Senators agree to additional Russia sanctions

Senators agree to additional Russia sanctions

The Senate late Monday evening unveiled a package of additional economic sanctions on Russian Federation, aiming to punish Moscow for its military activities in Europe and the Middle East as well as its alleged attempts to interfere in democratic elections across the West.

The agreement, which passed through the Senate's Banking and Foreign Relations Committees, would add new and tougher sanctions against the Russian government for the invasion of Crimea in 2014, its cyber warfare campaign during the presidential campaign a year ago, and its support for Syrian president Bashar al-Assad.

Sen. Bob Corker (R. -Tenn.) announced on Monday that he and his colleagues had agreed on a policy that would require that plans to lift sanctions be reviewed by Congress. The bipartisan deal also would impose new sanctions on multiple sectors of the Russian economy, including on "individuals conducting malicious cyber activity on behalf of the Russian government", according to a summary released Monday night by Senate negotiators in both parties.

The legislation is expected to be attached as an amendment to an unrelated bill involving sanctions on Iran.

US senators will consider a bill stipulating the expansion of sanctions against Russian Federation this week.

Senators also cited Russia's 2014 annexation of the Ukrainian territory of Crimea as well as Russia's ongoing military operations in Syria as a reason for additional sanctions.

A procedural vote on the Russian Federation sanctions is expected on Wednesday and the measure is expected to receive strong bipartisan support. Codifying in law existing sanctions imposed by executive order is another way of depriving Trump of discretion. Schumer (D-N.Y.), the Foreign Relations Committee's ranking Democrat, Benjamin L. Cardin (Md.), Banking Committee ranking Democrat Sherrod Brown (Ohio) and vocal Russian Federation critics John McCain (R-Ariz.) and Lindsey O. Graham (R-S.C.) were also involved in various stages of the discussion.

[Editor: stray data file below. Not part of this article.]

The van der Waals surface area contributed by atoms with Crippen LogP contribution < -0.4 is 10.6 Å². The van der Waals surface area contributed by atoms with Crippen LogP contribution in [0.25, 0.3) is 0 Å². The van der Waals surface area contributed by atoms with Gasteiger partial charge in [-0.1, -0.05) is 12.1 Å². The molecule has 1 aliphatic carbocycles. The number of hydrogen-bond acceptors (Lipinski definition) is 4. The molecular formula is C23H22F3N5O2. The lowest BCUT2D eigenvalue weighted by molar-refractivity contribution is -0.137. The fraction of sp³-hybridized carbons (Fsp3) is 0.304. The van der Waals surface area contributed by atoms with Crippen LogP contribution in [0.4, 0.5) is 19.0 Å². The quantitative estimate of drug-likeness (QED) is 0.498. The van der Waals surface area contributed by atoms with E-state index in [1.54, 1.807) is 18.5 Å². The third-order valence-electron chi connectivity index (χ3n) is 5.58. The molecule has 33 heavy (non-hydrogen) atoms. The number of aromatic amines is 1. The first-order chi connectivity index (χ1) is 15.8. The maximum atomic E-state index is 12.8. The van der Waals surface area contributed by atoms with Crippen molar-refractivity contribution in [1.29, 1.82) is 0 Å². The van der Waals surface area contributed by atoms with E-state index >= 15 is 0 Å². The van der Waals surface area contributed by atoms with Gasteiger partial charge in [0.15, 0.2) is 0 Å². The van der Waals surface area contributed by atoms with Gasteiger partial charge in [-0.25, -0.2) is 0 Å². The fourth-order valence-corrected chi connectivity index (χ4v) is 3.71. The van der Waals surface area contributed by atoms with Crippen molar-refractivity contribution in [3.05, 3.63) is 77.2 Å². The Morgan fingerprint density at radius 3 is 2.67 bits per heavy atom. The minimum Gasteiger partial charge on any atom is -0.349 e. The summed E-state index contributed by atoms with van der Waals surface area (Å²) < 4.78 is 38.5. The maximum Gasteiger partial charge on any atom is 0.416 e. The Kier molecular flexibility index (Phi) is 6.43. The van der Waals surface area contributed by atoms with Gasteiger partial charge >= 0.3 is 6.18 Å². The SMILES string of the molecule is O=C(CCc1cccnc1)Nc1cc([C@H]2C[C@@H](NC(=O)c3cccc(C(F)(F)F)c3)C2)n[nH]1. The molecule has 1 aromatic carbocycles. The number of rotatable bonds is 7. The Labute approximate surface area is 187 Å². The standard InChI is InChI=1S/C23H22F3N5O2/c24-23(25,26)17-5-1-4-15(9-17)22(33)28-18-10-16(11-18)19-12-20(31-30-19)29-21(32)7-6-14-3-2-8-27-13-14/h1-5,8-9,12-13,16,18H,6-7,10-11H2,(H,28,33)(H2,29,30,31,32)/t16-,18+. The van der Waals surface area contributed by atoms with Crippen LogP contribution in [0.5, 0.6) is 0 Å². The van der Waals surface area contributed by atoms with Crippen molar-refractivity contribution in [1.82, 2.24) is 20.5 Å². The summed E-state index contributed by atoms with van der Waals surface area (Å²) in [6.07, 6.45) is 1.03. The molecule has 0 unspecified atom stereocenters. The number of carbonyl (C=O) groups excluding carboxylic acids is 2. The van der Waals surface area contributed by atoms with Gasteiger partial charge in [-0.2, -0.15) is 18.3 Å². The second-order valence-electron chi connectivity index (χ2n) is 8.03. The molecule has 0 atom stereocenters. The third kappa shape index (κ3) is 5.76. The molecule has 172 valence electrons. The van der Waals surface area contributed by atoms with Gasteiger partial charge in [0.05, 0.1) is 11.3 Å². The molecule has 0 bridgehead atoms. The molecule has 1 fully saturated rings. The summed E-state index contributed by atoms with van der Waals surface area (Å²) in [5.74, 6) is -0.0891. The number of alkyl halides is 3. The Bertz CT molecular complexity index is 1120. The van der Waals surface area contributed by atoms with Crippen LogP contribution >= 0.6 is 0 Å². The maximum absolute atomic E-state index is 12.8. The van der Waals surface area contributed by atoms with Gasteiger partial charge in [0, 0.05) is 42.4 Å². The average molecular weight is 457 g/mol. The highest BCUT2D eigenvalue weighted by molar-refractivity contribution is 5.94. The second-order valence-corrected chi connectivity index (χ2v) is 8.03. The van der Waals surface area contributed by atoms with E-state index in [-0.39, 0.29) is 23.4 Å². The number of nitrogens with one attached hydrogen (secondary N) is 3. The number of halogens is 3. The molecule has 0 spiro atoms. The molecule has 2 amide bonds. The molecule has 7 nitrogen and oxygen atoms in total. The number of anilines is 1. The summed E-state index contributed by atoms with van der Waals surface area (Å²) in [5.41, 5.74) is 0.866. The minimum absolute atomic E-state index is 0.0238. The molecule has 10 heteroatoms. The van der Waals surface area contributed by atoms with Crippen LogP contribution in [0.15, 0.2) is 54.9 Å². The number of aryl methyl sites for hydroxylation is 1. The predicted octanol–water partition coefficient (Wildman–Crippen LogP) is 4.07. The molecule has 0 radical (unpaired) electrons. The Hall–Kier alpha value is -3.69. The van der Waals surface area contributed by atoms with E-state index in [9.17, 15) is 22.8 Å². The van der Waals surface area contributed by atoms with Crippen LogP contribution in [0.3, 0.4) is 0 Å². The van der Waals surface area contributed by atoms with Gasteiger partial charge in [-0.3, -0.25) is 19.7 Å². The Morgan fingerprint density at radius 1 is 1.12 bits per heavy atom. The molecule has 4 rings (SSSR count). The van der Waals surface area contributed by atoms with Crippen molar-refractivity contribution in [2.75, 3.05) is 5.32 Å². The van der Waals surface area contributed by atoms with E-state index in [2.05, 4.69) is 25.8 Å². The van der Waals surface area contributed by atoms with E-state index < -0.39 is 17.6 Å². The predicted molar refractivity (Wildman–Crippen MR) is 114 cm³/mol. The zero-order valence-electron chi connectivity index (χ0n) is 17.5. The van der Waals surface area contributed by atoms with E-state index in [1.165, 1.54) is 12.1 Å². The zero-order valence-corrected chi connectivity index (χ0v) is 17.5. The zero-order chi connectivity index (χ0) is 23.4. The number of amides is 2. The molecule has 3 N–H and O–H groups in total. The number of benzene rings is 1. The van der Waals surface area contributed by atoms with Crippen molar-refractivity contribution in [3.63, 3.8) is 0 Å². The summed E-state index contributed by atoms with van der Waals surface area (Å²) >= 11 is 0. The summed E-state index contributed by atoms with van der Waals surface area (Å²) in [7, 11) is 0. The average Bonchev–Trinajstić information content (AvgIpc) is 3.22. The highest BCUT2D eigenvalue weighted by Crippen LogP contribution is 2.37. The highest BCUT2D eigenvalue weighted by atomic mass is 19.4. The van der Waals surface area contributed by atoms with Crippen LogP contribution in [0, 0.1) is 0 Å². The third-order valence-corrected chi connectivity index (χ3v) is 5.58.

A source in Capitol Hill hinted that the White House is not opposed to Congress moves to scale through the bill, in spite of varying signals from #President Trump and his administration, the source said.

The fresh sanctions would also see Russian mining, metals, shipping and railways affected, with the Senate also planning on putting into law some previous sanctions touching Russian energy projects and debt financing.

The Iran bill is due come up for a vote as soon as this week.

President Trump had said in January he would be open to lifting sanctions on Moscow if they assisted the United States fight extremism and Terrorism. The review language would be structured "much like we did in other places", such as the 2015 legislation that required former President Barack Obama to submit his administration's nuclear pact with Iran to Congress, Corker said.

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